An Analysis of the Environmental Risk Factors of Childhood Asthma and Asthma-like Symptoms: Results from the National Longitudinal Survey of Children and Youth

  • Author / Creator
    Parsons, Marc A
  • It is known that a multitude of environmental factors are implicated in the incidence of asthma and asthma symptoms among children; however, previous research has provided inconsistent and/or insufficient evidence as to whether residing in a farming environment during childhood can lead to a reduced asthma risk in future life as predicted by the hygiene hypothesis. Similarly, observational and laboratory studies have shown that the risk of asthma attacks in asthmatic children is related to ambient air pollution exposure in childhood, but the evidence remains ambiguous as to whether air pollution can lead to de novo childhood asthma. In this thesis, individual-level data from the National Longitudinal Study of Children and Youth (NLSCY) were used to examine the relationships between farm residence during childhood and ambient air pollution levels, respectively, with the risk of asthma and asthmatic symptoms. Children resident in farming environments were found to have a significantly lower risk of asthma incidence compared to those residing in non-rural areas in the 14-year follow-up study. Further, higher levels of nitrogen dioxide exposure (NO2) were found to be positively related with an increased 12-month prevalence of asthma attacks in childhood. These findings add to the evidence that farm residence and, to a lesser extent, ambient air pollution exposure is related to childhood asthma and its symptoms. Further research into the biological and genetic mechanisms, which may explain these findings, is needed to better understand the complex relationship between the environment and asthma risk in childhood.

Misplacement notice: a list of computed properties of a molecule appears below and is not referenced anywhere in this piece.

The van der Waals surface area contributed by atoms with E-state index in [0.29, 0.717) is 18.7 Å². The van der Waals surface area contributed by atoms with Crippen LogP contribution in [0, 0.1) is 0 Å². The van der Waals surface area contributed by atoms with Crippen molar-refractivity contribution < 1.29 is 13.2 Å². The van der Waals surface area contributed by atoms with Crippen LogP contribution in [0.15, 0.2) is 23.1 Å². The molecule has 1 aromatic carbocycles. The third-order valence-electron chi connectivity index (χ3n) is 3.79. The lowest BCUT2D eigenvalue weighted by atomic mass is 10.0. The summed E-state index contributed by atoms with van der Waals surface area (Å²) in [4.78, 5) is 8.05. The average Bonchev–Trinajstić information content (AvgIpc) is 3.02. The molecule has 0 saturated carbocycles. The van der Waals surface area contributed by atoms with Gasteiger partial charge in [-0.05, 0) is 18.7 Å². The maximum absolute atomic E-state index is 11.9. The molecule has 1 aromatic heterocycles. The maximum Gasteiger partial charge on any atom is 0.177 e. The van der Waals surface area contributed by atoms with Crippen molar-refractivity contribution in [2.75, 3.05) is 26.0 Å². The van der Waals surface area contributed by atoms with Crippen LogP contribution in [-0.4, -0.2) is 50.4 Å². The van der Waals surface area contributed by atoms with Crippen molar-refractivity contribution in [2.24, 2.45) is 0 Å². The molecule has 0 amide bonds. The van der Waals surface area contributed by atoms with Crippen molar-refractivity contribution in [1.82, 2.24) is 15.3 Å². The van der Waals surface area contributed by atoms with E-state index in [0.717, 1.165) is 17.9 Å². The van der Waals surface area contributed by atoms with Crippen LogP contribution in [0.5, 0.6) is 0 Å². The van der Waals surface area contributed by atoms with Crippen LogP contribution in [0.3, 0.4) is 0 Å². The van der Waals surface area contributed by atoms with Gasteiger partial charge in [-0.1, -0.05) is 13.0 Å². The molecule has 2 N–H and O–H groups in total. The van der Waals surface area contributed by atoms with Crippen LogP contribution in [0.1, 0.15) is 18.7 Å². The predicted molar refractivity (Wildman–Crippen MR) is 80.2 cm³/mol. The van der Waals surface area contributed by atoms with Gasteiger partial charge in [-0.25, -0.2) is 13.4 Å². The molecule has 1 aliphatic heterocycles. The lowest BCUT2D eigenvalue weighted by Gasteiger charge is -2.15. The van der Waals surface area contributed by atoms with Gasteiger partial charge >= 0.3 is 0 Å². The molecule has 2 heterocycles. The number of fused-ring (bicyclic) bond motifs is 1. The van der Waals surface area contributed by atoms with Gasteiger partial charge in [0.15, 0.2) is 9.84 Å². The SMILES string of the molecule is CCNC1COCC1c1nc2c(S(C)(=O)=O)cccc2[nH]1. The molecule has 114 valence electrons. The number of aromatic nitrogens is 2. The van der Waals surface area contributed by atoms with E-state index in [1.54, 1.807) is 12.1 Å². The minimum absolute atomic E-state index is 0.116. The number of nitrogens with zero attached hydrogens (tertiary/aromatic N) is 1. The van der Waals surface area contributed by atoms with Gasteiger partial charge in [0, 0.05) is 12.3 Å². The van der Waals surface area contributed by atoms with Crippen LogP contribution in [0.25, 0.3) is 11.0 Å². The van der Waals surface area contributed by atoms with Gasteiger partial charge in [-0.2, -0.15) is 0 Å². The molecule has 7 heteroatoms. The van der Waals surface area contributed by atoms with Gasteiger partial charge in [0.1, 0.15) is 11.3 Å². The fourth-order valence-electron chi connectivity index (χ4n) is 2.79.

• Subjects / Keywords
  • Graduation date
    Spring 2016
  • Type of Item
  • Degree
    Master of Science
  • DOI
  • License
    This thesis is made available by the University of Alberta Libraries with permission of the copyright owner solely for non-commercial purposes. This thesis, or any portion thereof, may not otherwise be copied or reproduced without the written consent of the copyright owner, except to the extent permitted by Canadian copyright law.